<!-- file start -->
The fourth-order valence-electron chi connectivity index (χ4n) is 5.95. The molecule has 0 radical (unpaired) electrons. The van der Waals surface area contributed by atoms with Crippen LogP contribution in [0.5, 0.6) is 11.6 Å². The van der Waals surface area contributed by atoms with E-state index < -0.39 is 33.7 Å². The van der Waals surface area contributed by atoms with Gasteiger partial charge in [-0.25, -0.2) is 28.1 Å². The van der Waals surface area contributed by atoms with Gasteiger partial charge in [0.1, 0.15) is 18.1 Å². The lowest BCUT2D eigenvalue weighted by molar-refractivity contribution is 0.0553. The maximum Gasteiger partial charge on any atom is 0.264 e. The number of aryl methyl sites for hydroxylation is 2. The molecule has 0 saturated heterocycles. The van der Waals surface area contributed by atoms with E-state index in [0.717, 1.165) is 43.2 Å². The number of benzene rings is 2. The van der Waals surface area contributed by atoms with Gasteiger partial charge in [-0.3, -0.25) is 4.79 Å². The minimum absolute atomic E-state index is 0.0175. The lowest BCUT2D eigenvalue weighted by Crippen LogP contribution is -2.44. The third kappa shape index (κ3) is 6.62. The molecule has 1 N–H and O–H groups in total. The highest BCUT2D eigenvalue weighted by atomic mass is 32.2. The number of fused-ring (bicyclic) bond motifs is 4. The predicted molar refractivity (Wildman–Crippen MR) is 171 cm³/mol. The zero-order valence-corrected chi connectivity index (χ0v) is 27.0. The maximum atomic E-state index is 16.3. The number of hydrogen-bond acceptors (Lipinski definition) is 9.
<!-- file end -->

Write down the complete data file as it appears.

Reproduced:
The fourth-order valence-electron chi connectivity index (χ4n) is 5.95. The molecule has 0 radical (unpaired) electrons. The van der Waals surface area contributed by atoms with Crippen LogP contribution in [0.5, 0.6) is 11.6 Å². The van der Waals surface area contributed by atoms with E-state index < -0.39 is 33.7 Å². The van der Waals surface area contributed by atoms with Gasteiger partial charge in [-0.25, -0.2) is 28.1 Å². The van der Waals surface area contributed by atoms with Gasteiger partial charge in [0.1, 0.15) is 18.1 Å². The lowest BCUT2D eigenvalue weighted by molar-refractivity contribution is 0.0553. The maximum Gasteiger partial charge on any atom is 0.264 e. The number of aryl methyl sites for hydroxylation is 2. The molecule has 0 saturated heterocycles. The van der Waals surface area contributed by atoms with E-state index in [0.717, 1.165) is 43.2 Å². The number of benzene rings is 2. The van der Waals surface area contributed by atoms with Gasteiger partial charge in [-0.3, -0.25) is 4.79 Å². The minimum absolute atomic E-state index is 0.0175. The lowest BCUT2D eigenvalue weighted by Crippen LogP contribution is -2.44. The third kappa shape index (κ3) is 6.62. The molecule has 1 N–H and O–H groups in total. The highest BCUT2D eigenvalue weighted by atomic mass is 32.2. The number of fused-ring (bicyclic) bond motifs is 4. The predicted molar refractivity (Wildman–Crippen MR) is 171 cm³/mol. The zero-order valence-corrected chi connectivity index (χ0v) is 27.0. The maximum atomic E-state index is 16.3. The number of hydrogen-bond acceptors (Lipinski definition) is 9.